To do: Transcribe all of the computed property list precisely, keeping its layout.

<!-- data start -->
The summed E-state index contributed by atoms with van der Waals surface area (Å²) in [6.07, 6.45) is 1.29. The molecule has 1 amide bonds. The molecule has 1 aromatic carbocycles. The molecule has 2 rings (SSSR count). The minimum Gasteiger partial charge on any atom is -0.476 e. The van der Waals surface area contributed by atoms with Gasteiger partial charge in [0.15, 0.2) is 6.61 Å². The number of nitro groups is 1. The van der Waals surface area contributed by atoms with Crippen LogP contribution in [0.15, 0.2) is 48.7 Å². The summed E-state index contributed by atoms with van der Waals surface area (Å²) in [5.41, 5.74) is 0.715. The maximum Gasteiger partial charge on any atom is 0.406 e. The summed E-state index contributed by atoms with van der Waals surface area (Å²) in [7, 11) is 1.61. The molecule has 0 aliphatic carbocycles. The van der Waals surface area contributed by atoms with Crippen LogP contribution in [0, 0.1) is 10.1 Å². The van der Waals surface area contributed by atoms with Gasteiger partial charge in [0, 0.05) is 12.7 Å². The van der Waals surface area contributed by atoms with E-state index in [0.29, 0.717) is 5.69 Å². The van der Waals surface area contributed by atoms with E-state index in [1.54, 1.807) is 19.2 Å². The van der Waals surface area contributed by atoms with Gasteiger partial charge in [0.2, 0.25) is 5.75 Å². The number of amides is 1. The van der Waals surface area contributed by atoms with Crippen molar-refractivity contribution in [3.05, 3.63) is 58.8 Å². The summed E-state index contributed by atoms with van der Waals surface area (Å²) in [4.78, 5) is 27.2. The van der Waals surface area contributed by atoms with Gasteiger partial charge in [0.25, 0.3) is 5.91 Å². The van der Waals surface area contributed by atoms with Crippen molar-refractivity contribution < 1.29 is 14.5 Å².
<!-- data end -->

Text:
The summed E-state index contributed by atoms with van der Waals surface area (Å²) in [6.07, 6.45) is 1.29. The molecule has 1 amide bonds. The molecule has 1 aromatic carbocycles. The molecule has 2 rings (SSSR count). The minimum Gasteiger partial charge on any atom is -0.476 e. The van der Waals surface area contributed by atoms with Gasteiger partial charge in [0.15, 0.2) is 6.61 Å². The number of nitro groups is 1. The van der Waals surface area contributed by atoms with Crippen LogP contribution in [0.15, 0.2) is 48.7 Å². The summed E-state index contributed by atoms with van der Waals surface area (Å²) in [5.41, 5.74) is 0.715. The maximum Gasteiger partial charge on any atom is 0.406 e. The summed E-state index contributed by atoms with van der Waals surface area (Å²) in [7, 11) is 1.61. The molecule has 0 aliphatic carbocycles. The van der Waals surface area contributed by atoms with Crippen LogP contribution in [0, 0.1) is 10.1 Å². The van der Waals surface area contributed by atoms with Gasteiger partial charge in [0, 0.05) is 12.7 Å². The van der Waals surface area contributed by atoms with E-state index in [0.29, 0.717) is 5.69 Å². The van der Waals surface area contributed by atoms with E-state index in [1.54, 1.807) is 19.2 Å². The van der Waals surface area contributed by atoms with Gasteiger partial charge in [0.2, 0.25) is 5.75 Å². The number of amides is 1. The van der Waals surface area contributed by atoms with Crippen molar-refractivity contribution in [3.05, 3.63) is 58.8 Å². The summed E-state index contributed by atoms with van der Waals surface area (Å²) in [4.78, 5) is 27.2. The van der Waals surface area contributed by atoms with Gasteiger partial charge in [0.25, 0.3) is 5.91 Å². The van der Waals surface area contributed by atoms with Crippen molar-refractivity contribution < 1.29 is 14.5 Å².